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Title: Fast growing and interpretable oblique trees via logistic regression models
Author: Truong, Alfred Kar Yin
ISNI:       0000 0004 2683 5559
Awarding Body: University of Oxford
Current Institution: University of Oxford
Date of Award: 2009
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The classification tree is an attractive method for classification as the predictions it makes are more transparent than most other classifiers. The most widely accepted approaches to tree-growth use axis-parallel splits to partition continuous attributes. Since the interpretability of a tree diminishes as it grows larger, researchers have sought ways of growing trees with oblique splits as they are better able to partition observations. The focus of this thesis is to grow oblique trees in a fast and deterministic manner and to propose ways of making them more interpretable. Finding good oblique splits is a computationally difficult task. Various authors have proposed ways of doing this by either performing stochastic searches or by solving problems that effectively produce oblique splits at each stage of tree-growth. A new approach to finding such splits is proposed that restricts attention to a small but comprehensive set of splits. Empirical evidence shows that good oblique splits are found in most cases. When observations come from a small number of classes, empirical evidence shows that oblique trees can be grown in a matter of seconds. As interpretability is the main strength of classification trees, it is important for oblique trees that are grown to be interpretable. As the proposed approach to finding oblique splits makes use of logistic regression, well-founded variable selection techniques are introduced to classification trees. This allows concise oblique splits to be found at each stage of tree-growth so that oblique trees that are more interpretable can be directly grown. In addition to this, cost-complexity pruning ideas which were developed for axis-parallel trees have been adapted to make oblique trees more interpretable. A major and practical component of this thesis is in providing the oblique.tree package in R that allows casual users to experiment with oblique trees in a way that was not possible before.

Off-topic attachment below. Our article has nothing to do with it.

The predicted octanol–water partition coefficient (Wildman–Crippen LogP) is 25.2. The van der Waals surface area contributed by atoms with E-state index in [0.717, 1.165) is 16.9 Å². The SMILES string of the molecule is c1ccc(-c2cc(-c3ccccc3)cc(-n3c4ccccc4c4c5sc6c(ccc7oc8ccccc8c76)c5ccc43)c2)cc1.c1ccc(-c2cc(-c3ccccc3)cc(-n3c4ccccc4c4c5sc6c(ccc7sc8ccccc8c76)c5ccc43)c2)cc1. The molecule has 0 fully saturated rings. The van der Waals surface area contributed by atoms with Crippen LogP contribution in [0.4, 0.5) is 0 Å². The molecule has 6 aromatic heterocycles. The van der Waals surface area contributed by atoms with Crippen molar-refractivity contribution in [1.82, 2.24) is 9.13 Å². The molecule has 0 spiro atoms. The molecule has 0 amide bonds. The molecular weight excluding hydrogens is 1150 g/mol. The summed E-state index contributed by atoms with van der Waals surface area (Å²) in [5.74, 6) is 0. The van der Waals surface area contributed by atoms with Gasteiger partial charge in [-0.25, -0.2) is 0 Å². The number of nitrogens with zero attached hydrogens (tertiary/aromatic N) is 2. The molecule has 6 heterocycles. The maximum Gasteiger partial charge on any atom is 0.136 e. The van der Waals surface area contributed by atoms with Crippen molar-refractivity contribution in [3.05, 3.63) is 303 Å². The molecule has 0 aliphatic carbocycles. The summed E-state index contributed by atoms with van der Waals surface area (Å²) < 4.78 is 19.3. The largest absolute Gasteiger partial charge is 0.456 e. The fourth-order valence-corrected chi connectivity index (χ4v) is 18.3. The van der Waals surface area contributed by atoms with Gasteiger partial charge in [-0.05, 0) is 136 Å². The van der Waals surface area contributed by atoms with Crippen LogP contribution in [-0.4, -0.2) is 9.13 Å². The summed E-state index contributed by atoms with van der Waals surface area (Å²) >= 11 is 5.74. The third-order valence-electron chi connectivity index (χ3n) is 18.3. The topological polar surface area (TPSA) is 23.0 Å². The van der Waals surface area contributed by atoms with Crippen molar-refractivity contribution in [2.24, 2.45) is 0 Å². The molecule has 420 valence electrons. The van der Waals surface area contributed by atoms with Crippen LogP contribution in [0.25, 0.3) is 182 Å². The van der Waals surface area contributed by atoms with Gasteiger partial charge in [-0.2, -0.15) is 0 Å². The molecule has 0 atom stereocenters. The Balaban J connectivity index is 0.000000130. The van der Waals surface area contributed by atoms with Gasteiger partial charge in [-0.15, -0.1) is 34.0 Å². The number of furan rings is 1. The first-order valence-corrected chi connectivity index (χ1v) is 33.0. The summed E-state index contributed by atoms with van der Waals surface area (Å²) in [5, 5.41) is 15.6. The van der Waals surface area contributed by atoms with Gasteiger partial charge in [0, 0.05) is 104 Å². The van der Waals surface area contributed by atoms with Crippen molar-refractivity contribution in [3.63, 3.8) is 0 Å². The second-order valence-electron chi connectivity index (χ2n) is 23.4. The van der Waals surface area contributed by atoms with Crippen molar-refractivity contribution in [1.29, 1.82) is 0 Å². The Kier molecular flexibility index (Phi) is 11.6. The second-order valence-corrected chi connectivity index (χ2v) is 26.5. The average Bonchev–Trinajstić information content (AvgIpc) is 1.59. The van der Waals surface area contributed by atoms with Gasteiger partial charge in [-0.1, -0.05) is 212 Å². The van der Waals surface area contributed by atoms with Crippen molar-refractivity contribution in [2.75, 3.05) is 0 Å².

Supervisor: Ripley, Brian Sponsor: Engineering and Physical Sciences Research Council
Qualification Name: Thesis (Ph.D.) Qualification Level: Doctoral
EThOS ID:  DOI: Not available
Keywords: Mathematics ; Computationally-intensive statistics ; Pattern recognition (statistics) ; machine learning ; pattern recognition ; classification ; trees ; oblique